We acquired several professional quality cassette machines with auto reverse functions, such as the Marantz PMD 502 and the Tascam 322.

Although these were the high end audio cassette recorders of their time, we found that important components, such as the tape transport which is ‘critical to the performance of the entire tape recorder'[2], were in poor shape across all the models. Pitch and timing errors, or wow (low speed variations) and flutter (high speed variations), were frequently evident during test playbacks.

Because of irregular machine specifications, a lot of time was spent going through all the tape decks ensuring they were working in a standardised manner.

In some cases it was necessary to rebuild the tape transport using spares or even buying a new tape transport. Both of these restoration methods will become increasingly difficult in years to come as parts become more and more scarce.

Assessing the options

There are certainly good reasons to do parallel ingests if you have a large collection of tapes. Nevertheless it is important to go into large scale transfers with your eyes open.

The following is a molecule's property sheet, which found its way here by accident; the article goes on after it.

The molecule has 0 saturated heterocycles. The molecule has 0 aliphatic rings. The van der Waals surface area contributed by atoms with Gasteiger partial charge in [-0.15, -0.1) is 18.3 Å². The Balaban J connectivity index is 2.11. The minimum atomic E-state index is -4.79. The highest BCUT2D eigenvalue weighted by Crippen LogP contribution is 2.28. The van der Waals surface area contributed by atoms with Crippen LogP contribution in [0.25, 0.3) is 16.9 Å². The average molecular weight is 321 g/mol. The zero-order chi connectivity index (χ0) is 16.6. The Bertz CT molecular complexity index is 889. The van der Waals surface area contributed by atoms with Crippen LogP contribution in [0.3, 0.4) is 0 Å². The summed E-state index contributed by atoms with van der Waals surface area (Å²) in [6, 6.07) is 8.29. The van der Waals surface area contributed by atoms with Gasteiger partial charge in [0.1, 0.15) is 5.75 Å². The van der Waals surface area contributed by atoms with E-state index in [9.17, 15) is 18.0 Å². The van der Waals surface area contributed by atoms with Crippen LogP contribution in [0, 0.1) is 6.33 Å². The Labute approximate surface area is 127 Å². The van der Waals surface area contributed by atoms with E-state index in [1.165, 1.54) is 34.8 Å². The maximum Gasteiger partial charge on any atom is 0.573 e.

There is no quick fix and there are only so many hours in the working day to do the transfers, even if you do have eight tapes playing back simultaneously.

To assess the viability of a large scale parallel ingest you may want to consider the following issues: condition of tapes, how they were originally recorded and the material stored on them.

It may well be that parts of your collection can be reformatted via parallel ingest, but other elements need to be selected for more specialist attention.

As ever we can help with discussing the options so do contact us if you want some specific advice.

Notes

[1] The gendered implications of this statement are briefly worth reflecting on here. Robjohns suggests that voices which command the higher frequencies, i.e., female or feminine voices, are apparently incompatible with the chemical composition of magnetic tape. If higher frequencies are retained by the top layer of magnetic tape only, but do not penetrate its full depth, does this make high frequencies more vulnerable in a preservation context because they never were never substantially captured in the first place? What does this say about how technical conditions, whose design has often been authored by people with low frequency voices (i.e., men), privilege the transmission of particular frequencies over others, at least in terms of ‘depth’?